The next morning we landed at Great Stirrup Cay, a private island owned by our cruise line, Norwegian. Yes, a private island paradise that we shared with two thousand strangers. It was a beautiful place with clear blue water and fish that weren't afraid of us. Bianca and I "snorkeled" with swim goggles and got to see lots of fish. I also caught a glimpse of an albino manatee, but it turned out to be a tourist. We all ate and drank and sunned ourselves. It was a nice restful time, and my favorite of all the places we visited.

Back on the ship Traci, Bianca and I watched the comedian/magician hock some of his wares, and then all of us had Thanksgiving dinner. I think it was my first Thanksgiving ever where I didn't have turkey. I opted for the salmon. I ate a modest meal of 4 appetizers, 3 entrées and 2 desserts.

Afterward there was a funny variety show, and then we dropped Bianca off at Kids Club before going for some adult entertainment. First, audience members were invited to get on stage and tell their favorite dirty jokes. I told a few Jewish jokes, which Captain Goldfarb didn't take too kindly to. Then there was an adult scavenger hunt, where the audience divided into teams and presented the emcee with items and activities such as G-strings, two men dirty dancing, two women kissing, two men kissing, etc. Marge and Traci did the two-women-kissing thing. Now, I had seen Traci kiss other women before, but somehow it just wasn't hot when she did it with my sister. We could not get two of the men on our team to kiss, so we forfeited the points on that round, but at least we came away with our dignity. Well, all of us except Traci and Marge, that is. The pièce de résistance was the final round, when a man had to strip to his underwear and wear a bra, lipstick and a handbag, as well as panties on his head. My sister donated her bra, my mother donated her handbag, and Traci donated her panties. Guess who wore them.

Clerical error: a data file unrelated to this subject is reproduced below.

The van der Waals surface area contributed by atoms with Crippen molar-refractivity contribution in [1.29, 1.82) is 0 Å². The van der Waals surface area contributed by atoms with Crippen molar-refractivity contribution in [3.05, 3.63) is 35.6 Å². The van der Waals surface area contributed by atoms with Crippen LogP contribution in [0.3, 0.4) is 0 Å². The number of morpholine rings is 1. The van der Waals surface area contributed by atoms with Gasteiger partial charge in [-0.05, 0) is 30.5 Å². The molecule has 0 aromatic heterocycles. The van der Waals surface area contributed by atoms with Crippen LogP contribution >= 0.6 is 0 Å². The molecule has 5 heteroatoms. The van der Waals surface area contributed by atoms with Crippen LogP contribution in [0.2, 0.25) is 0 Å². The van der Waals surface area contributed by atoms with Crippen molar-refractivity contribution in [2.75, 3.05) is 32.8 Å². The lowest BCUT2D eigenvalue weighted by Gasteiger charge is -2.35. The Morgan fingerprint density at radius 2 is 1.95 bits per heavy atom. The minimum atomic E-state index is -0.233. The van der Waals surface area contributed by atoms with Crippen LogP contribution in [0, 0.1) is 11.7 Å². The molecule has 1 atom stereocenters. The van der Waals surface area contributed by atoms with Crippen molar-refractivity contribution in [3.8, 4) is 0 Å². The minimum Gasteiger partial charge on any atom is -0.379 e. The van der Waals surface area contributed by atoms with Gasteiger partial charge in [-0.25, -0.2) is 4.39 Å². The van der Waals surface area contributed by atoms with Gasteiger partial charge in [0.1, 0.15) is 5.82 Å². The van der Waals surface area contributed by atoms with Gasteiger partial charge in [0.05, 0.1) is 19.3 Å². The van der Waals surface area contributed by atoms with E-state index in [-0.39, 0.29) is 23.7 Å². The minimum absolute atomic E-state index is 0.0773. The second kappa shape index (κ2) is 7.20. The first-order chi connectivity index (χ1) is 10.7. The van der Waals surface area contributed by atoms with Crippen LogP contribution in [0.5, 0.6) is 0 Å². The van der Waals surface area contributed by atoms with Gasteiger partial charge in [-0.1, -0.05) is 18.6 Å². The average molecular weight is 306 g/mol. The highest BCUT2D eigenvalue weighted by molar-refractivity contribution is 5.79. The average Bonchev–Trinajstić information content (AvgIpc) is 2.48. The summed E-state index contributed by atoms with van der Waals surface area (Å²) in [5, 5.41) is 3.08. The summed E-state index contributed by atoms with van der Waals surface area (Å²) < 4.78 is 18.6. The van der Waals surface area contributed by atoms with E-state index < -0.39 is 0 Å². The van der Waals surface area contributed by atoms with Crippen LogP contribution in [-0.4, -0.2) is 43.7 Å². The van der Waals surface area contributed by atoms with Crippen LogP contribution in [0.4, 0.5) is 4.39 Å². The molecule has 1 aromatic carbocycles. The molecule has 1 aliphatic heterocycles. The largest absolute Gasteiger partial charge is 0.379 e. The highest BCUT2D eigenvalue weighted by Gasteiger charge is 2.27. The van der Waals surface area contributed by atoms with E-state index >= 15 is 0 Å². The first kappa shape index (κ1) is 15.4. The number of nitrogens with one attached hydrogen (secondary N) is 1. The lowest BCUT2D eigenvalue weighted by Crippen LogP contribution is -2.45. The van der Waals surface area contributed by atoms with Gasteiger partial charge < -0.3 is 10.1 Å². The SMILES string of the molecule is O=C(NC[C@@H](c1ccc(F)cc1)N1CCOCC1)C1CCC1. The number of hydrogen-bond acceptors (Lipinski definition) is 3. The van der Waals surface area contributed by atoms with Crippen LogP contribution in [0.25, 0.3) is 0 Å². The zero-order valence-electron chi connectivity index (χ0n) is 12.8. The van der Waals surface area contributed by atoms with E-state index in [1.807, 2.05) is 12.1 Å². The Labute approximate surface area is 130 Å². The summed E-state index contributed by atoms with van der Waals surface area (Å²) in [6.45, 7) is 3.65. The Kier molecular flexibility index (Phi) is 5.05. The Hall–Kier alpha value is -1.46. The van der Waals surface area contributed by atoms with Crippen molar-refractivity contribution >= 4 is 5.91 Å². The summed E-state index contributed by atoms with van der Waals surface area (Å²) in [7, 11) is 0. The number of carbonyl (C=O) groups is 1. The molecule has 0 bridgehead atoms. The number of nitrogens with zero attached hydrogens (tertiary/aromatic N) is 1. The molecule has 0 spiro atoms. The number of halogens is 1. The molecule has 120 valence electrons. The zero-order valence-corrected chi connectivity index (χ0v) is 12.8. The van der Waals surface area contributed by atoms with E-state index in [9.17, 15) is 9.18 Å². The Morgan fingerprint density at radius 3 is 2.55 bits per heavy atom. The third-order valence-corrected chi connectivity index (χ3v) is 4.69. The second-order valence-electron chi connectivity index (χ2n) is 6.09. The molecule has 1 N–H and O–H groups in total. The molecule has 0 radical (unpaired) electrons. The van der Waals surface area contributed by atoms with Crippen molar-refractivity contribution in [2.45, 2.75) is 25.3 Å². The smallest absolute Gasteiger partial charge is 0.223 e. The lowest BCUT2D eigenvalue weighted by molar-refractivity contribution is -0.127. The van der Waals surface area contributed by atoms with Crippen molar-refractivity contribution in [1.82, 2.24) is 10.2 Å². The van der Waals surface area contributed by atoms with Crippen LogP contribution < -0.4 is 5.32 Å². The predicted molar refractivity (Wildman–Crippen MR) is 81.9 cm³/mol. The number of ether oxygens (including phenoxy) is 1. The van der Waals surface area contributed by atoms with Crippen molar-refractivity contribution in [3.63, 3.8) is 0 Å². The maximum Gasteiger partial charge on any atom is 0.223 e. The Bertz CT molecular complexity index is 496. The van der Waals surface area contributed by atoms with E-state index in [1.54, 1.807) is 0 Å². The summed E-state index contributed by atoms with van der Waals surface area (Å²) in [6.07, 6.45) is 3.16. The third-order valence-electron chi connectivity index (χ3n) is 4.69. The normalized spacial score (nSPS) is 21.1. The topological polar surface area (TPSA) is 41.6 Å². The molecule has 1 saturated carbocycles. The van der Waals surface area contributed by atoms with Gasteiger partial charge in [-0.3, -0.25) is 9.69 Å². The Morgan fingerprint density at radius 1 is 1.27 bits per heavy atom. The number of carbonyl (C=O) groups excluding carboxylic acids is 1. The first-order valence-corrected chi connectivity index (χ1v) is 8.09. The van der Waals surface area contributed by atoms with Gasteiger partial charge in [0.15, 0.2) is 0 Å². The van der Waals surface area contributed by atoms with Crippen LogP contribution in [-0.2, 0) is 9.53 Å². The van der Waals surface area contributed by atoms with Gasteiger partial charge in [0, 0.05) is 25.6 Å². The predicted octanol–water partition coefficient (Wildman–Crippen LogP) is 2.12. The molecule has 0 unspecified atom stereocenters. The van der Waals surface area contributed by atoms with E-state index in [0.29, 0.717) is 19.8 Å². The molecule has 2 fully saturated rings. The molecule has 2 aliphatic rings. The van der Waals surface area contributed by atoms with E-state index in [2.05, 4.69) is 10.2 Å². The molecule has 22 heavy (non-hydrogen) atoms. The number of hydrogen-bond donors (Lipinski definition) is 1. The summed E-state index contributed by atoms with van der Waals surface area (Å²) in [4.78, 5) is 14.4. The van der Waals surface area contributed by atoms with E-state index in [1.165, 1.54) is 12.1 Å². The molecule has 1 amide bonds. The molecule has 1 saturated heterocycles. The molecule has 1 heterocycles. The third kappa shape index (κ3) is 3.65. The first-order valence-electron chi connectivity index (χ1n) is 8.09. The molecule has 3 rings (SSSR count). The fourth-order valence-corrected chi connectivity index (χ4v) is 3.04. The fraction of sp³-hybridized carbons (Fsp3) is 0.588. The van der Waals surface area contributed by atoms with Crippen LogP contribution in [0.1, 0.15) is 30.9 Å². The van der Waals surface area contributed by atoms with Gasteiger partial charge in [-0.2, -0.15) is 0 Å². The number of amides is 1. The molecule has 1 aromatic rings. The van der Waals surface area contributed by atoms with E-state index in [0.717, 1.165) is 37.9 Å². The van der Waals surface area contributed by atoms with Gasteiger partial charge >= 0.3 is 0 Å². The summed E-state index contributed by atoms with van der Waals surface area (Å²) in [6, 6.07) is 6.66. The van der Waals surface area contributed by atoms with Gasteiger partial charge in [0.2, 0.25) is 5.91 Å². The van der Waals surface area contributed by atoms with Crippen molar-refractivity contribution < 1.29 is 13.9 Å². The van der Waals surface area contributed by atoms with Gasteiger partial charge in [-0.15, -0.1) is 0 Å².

My mother was so proud. Apparently the other teams forgot about the panties.

Then the emcee took off his shirt to reveal that he was wearing a bra, and he led all the trannies around the bar in a sort of gay pride parade.

Back to the Mainland

The next morning we had one last breakfast, got off the ship and retrieved our luggage. John's girlfriend (I forget her name) picked us up. Her accent is even thicker than his (picture Marisa Tomei in My Cousin Vinnie). She brought us back to Debbie's. Traci, Bianca and I had weighed ourselves before the cruise, and we gained 7 pounds between us, although 4 of it was mine so they did okay. We all spent the entire afternoon at the community pool. I worked out for an hour in a futile attempt to get back to my normal weight, and of course it was for naught because that evening we all went out for a big dinner with Debbie's gentleman friend, Mike.

The next day we said a bittersweet good-bye to Debbie, Marge, and beautiful weather as we boarded the plane for Baltimore with a screaming kid in the row behind us.